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how to practice listening? any advise?


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hi everybody , is there any listening tips? what should i do while listening to audiobook/podcast? ,  should  i , and how many times should i listen? i must listen to same audiobook/podcasts for 3 times? or listening to  different one is better? ? , and how listening improves my pronounciation? i live in egypt , i dont have anyone to practise with :) . soory for my bad english , thanks in advance :)

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Personally, I would recommend watching English TV shows or listening to English music. When you listen to lessons, those people are just reading from their script so you are not really listening to "real" English conversations. The best way to practice your listening skill is to listen to natives (who are not obviously reading from a script) speak English.

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Personally, I would recommend watching English TV shows or listening to English music. When you listen to lessons, those people are just reading from their script so you are not really listening to "real" English conversations. The best way to practice your listening skill is to listen to natives (who are not obviously reading from a script) speak English.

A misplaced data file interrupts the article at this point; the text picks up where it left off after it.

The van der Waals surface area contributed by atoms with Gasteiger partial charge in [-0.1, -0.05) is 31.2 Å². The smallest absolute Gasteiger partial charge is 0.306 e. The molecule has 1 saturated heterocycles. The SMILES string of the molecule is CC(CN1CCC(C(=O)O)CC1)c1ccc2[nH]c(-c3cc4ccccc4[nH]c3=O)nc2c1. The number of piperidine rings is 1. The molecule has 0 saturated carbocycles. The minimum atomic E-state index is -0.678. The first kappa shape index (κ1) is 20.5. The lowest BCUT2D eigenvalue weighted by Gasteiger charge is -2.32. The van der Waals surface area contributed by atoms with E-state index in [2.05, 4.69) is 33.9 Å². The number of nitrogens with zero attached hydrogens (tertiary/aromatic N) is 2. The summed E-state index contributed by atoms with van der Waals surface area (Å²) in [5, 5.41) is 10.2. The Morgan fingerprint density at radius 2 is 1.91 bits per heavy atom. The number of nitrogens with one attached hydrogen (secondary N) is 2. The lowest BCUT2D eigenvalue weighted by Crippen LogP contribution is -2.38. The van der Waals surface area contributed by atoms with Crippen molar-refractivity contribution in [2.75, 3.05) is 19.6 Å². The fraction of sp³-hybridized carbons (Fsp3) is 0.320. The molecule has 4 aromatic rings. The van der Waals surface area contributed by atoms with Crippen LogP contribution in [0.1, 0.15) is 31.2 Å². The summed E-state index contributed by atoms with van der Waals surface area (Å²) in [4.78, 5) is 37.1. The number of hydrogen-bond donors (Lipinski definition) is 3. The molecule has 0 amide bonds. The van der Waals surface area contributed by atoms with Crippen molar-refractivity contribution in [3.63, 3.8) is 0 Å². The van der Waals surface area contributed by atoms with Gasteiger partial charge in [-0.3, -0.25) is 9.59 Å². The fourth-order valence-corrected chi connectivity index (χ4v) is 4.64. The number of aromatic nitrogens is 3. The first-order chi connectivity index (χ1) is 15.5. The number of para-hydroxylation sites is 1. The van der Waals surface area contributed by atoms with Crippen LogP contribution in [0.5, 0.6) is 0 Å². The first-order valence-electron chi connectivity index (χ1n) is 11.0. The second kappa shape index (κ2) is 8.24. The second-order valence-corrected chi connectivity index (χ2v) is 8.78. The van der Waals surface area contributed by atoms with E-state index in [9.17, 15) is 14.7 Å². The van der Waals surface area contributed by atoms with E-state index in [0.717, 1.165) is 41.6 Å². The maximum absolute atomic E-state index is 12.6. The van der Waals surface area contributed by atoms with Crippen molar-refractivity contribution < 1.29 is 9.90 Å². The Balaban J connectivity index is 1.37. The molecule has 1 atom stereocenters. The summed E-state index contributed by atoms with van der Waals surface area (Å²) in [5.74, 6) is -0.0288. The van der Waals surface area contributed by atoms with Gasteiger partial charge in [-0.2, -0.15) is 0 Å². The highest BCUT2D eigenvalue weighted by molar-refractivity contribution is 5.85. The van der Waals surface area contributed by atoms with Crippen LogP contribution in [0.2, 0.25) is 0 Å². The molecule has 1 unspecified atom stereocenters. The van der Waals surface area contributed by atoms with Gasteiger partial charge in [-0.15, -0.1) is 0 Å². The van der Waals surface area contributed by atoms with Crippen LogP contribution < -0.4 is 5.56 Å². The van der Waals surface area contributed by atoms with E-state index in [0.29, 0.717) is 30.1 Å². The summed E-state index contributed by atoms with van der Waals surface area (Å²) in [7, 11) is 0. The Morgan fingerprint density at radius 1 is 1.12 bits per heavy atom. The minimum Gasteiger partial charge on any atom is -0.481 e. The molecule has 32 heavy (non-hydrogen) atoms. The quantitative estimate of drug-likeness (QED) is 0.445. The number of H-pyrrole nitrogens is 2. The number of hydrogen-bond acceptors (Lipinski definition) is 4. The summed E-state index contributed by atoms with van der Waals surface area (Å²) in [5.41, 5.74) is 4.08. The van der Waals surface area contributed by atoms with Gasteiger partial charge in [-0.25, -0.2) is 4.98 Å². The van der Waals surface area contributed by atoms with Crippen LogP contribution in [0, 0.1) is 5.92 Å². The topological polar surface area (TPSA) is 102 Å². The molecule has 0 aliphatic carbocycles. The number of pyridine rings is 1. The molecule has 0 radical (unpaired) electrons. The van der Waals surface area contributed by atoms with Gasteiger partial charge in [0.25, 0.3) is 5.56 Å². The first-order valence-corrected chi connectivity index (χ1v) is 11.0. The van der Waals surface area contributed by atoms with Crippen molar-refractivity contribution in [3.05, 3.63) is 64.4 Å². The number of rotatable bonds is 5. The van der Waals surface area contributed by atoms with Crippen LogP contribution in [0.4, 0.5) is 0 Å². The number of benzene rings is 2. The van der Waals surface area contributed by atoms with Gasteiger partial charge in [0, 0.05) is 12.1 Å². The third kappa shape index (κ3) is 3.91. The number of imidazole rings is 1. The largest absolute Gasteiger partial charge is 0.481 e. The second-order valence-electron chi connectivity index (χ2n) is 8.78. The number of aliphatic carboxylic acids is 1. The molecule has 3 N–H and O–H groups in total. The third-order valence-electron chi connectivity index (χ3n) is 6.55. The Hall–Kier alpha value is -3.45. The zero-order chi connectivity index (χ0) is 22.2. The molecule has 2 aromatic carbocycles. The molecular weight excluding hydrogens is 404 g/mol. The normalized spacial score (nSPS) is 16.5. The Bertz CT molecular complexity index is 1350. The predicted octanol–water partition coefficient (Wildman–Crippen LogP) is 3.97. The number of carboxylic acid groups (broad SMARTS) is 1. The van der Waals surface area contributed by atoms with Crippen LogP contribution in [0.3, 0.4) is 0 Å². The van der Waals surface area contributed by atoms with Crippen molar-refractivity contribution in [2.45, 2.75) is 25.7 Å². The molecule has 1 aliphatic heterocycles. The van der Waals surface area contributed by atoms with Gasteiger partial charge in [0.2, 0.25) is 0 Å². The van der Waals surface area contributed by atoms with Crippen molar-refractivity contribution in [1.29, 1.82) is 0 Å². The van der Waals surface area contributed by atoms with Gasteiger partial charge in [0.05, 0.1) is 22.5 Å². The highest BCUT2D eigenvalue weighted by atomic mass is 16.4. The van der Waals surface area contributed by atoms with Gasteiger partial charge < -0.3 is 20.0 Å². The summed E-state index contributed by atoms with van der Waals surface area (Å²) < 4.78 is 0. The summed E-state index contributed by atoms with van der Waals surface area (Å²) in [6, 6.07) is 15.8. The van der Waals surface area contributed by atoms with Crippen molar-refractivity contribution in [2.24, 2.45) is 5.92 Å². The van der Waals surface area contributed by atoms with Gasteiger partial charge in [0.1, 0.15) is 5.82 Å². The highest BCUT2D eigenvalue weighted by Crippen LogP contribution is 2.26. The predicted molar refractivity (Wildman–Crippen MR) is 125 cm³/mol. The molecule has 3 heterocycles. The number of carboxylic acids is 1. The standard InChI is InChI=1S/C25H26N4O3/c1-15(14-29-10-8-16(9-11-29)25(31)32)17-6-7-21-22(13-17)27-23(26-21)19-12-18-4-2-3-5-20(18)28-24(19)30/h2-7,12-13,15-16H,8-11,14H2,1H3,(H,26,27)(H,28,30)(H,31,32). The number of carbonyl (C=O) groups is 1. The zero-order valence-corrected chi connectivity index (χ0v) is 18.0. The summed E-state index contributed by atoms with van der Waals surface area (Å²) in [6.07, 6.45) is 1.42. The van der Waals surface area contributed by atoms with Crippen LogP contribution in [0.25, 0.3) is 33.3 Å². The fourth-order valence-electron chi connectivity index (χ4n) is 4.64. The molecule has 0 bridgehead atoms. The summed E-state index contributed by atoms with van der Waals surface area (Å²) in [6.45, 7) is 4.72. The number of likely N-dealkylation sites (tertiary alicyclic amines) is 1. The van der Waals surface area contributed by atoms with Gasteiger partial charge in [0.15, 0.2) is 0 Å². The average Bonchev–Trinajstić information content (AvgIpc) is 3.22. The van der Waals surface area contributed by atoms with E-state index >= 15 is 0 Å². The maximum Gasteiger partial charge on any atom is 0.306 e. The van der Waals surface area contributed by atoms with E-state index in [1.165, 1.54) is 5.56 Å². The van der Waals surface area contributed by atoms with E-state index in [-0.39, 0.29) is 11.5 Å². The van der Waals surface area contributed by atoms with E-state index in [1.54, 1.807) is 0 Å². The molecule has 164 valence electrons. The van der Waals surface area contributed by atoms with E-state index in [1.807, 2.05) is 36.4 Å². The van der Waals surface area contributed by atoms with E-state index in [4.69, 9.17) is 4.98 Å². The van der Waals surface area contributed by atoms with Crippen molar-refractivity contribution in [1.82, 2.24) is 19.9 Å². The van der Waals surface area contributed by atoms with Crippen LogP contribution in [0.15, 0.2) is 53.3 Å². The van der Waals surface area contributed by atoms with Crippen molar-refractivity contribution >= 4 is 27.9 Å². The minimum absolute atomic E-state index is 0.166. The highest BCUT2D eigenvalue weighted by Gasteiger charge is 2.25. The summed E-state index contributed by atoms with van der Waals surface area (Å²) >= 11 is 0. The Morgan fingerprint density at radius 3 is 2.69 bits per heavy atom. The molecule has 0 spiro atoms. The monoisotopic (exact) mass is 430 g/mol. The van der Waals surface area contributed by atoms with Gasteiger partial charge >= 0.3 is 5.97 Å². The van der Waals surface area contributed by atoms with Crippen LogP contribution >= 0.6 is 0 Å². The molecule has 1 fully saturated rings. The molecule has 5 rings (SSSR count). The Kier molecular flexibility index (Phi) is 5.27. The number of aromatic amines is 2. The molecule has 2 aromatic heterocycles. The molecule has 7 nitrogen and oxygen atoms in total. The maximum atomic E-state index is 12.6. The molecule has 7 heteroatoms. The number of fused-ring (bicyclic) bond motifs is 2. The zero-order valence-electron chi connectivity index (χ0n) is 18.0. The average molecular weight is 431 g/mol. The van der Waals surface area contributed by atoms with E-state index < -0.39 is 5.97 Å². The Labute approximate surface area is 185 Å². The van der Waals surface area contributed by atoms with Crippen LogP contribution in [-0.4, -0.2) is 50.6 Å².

thank you :)  how many times should i listen per day? and could you suggest any tv show? , and podcasts are useless right?
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Why would podcasts be useless? I believe it's a valid way to learn listening. And how many times you should listen is up to you, isn't?

yea agree with you it's up to me, but i am really hopless and depressed , i dont know how to talk like native english speakers , and i dont know how to start and what i must do in the beginning , that's the problem
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yea agree with you it's up to me, but i am really hopless and depressed , i dont know how to talk like native english speakers , and i dont know how to start and what i must do in the beginning , that's the problem